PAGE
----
As a close friend and ally of Mr. Truc Ho, Viet Dzung played a prominent role with Truc Ho in planning and executing the countless human rights campaigns that we have witnessed over the past decade, but especially in just the last few years. Viet Dzung is a staple leader of the SBTN television Network, and has been a mentor to so many young professionals and emerging leaders throughout his lifetime.

Viet Dzung, 1958-2013It is for this reason, his willingness to give, and give, and give, all without asking for anything in return, that has gained him the love and admiration of so many Vietnamese overseas. It is for this reason that his death, two Fridays ago, on December 20, 2013, at Fountain Valley Regional Hospital, sent shockwaves throughout Vietnamese communities in the Western Hemisphere.

Viet Dzung was only 55 years old when he passed away. The cause of his death was a longtime heart ailment that finally overtook him. I think it is safe to say that with the loss of Mr. Viet Dzung, the people of Vietnam, overseas and within have just lost a great man. He gave us so much and changed the landscape so profoundly that it is still unclear the extent of his legacy. Thus, we must bid a warm and tearful farewell to one of the greatest examples of Vietnamese resilience and compassion. Bless his wonderful spirit.

Philip Rösler’s Story

Posted in Inspirational People, IV. Columns, Politics with tags , , , , , , on September 21, 2012 by Ian Pham

If you have not yet heard about Germany’s Vice Chancellor, Phillip Rösler, here’s a nice little summary.  Phillip Rösler currently serves as the Federal Republic of Germany’s Vice Chancellor, as well as the country’s Federal Minister of Economics and Technology.  He was previously the German Minister of Health in 2009 before rising to greater heights in 2011 to current.  Rösler is a German national, but his roots lay in Vietnam…  Impressed yet?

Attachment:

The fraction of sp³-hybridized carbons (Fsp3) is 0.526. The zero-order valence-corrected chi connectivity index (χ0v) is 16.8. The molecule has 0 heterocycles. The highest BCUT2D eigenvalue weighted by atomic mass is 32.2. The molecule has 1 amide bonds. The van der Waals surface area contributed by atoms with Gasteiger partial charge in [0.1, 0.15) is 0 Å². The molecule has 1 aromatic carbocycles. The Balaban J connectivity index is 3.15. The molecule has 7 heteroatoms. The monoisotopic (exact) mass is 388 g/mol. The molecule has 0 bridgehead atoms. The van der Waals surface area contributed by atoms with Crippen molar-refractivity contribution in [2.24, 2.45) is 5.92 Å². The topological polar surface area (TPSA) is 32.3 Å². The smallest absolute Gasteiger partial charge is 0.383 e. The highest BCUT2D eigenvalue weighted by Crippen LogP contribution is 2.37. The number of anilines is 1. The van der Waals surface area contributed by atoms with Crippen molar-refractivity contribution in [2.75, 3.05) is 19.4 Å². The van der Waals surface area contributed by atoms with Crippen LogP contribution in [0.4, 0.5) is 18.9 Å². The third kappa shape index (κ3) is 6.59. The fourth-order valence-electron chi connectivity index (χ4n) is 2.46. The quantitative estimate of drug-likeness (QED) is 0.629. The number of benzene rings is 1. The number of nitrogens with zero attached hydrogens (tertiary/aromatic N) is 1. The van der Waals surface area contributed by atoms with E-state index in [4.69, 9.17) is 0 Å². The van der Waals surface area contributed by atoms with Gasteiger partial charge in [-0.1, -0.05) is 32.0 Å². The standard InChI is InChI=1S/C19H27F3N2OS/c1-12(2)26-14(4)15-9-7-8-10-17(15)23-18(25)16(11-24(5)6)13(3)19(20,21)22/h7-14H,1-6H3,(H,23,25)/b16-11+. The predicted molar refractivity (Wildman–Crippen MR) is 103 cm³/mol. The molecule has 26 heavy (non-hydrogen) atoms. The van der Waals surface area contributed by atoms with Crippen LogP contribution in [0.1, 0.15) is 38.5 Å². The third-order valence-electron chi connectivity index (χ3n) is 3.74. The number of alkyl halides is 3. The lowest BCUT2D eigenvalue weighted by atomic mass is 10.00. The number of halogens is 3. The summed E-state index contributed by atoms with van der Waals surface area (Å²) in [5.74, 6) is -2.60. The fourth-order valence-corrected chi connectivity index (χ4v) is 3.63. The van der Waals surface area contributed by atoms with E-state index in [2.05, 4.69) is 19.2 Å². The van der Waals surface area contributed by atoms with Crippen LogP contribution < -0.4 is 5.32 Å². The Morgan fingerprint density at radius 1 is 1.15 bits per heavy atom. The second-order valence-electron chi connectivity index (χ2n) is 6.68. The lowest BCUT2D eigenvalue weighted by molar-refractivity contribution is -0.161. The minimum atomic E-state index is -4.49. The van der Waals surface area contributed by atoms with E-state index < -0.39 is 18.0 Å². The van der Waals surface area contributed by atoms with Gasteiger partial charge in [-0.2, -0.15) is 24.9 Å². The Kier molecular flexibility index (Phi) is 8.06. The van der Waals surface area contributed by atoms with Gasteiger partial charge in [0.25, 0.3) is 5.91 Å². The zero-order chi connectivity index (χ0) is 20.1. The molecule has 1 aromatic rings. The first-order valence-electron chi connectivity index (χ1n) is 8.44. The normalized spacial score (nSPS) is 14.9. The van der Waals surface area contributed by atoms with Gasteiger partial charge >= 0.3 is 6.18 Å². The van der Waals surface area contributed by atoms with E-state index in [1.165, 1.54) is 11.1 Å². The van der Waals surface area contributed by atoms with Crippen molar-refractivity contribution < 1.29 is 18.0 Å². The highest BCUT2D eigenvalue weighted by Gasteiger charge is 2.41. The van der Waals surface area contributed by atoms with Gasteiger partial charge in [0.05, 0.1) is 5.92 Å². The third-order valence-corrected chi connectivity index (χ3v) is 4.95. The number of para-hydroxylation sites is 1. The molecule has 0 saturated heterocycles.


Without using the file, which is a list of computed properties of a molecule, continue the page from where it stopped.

Though the actual birth date of Phillip Rösler is unknown, the German government classifies it as February 24, 1973.  He was born in the former Republic of Vietnam, but lost his parents during infancy.  He was then adopted into a German family, who moved him out of war-torn South Vietnam all the way to the democratic West Germany.  From then on, the child from Vietnam would live his life German, under the guidance of his father, a professional military man.

Rösler also served in the German military, acting as a medical soldier in the army’s Bundeswehr.  At the same time, Rösler rose through the ranks of Germany’s Free Democratic Party, becoming the party’s secretary general in only 8 short years in 1992.  He also studied medicine at Hanover Medical School in Germany and went on to become a haert surgeon.  In a very short period of time, both Rösler’s medical and political careers reached astronomical heights.

In 2009, Philip Rösler was appointed as Germany’s Minister of Health.  By 2011, Rösler became Germany’s Federal Minister of Economics and Technology, Chairman of the FDP, and the Vice Chancellor of Germany.  Today, Rösler is second only to the current German Chancellor, Angela Merkel.  What makes Philip Rösler so remarkable is not just his accomplishments, but also where he achieved them.

Not only has Philip Rösler elevated to astronomical heights in both his political and medical careers, he achieved them in an extremely difficult environment.  German society, though very tolerant and cosmopolitan, is still more favorable of Caucasians than Asians in terms of selectivity.  For this reason, it is incredible that Rösler, a Vietnamese ethnic, was able to rise through the ranks to hold three big government positions and become the second most powerful individual in the FRG.

His accomplishments, in conjunction with his Vietnamese roots, just goes to show what Vietnam’s people are capable of great things if given the opportunity.  Just imagine if Rösler remained in Vietnam all his life, would he have been able to use his talents the way he did in Germany?  It’s pretty hard to imagine, right?

Instead of fostering the talent of the people, the VCP simply stifles them, casts them aside, and keeps them in submission.  There are many Rösler’s in Vietnam, sadly, the Party is incapable of ever utilizing these talents.  This is just another example of how the Communist Party of Vietnam has failed its people.  The VCP punishes intelligence and rewards idiocy.  By now however, given all of the stupidity the VCP has shown, I am incapable of feeling any surprise for them anymore.